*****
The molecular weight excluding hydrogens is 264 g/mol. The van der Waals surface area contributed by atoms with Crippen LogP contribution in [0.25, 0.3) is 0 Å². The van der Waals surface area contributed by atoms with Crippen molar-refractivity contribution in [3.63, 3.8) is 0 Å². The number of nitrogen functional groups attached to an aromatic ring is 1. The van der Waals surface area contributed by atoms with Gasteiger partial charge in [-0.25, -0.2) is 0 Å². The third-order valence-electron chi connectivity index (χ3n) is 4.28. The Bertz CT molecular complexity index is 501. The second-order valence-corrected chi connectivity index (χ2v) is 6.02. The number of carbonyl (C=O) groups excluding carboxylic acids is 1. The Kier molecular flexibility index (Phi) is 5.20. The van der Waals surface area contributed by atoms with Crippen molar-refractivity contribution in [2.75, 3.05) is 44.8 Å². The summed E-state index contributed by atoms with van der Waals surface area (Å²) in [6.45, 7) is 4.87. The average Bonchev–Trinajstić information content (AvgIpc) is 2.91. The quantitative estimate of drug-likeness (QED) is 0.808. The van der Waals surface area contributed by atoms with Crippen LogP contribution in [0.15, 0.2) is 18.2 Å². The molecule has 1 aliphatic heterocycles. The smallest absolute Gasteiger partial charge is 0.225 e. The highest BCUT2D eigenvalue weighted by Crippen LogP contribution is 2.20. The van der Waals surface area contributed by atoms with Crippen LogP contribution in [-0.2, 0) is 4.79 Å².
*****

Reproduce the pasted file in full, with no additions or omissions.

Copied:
The molecular weight excluding hydrogens is 264 g/mol. The van der Waals surface area contributed by atoms with Crippen LogP contribution in [0.25, 0.3) is 0 Å². The van der Waals surface area contributed by atoms with Crippen molar-refractivity contribution in [3.63, 3.8) is 0 Å². The number of nitrogen functional groups attached to an aromatic ring is 1. The van der Waals surface area contributed by atoms with Gasteiger partial charge in [-0.25, -0.2) is 0 Å². The third-order valence-electron chi connectivity index (χ3n) is 4.28. The Bertz CT molecular complexity index is 501. The second-order valence-corrected chi connectivity index (χ2v) is 6.02. The number of carbonyl (C=O) groups excluding carboxylic acids is 1. The Kier molecular flexibility index (Phi) is 5.20. The van der Waals surface area contributed by atoms with Crippen molar-refractivity contribution in [2.75, 3.05) is 44.8 Å². The summed E-state index contributed by atoms with van der Waals surface area (Å²) in [6.45, 7) is 4.87. The average Bonchev–Trinajstić information content (AvgIpc) is 2.91. The quantitative estimate of drug-likeness (QED) is 0.808. The van der Waals surface area contributed by atoms with Crippen LogP contribution in [0.15, 0.2) is 18.2 Å². The molecule has 1 aliphatic heterocycles. The smallest absolute Gasteiger partial charge is 0.225 e. The highest BCUT2D eigenvalue weighted by Crippen LogP contribution is 2.20. The van der Waals surface area contributed by atoms with Crippen LogP contribution in [-0.2, 0) is 4.79 Å².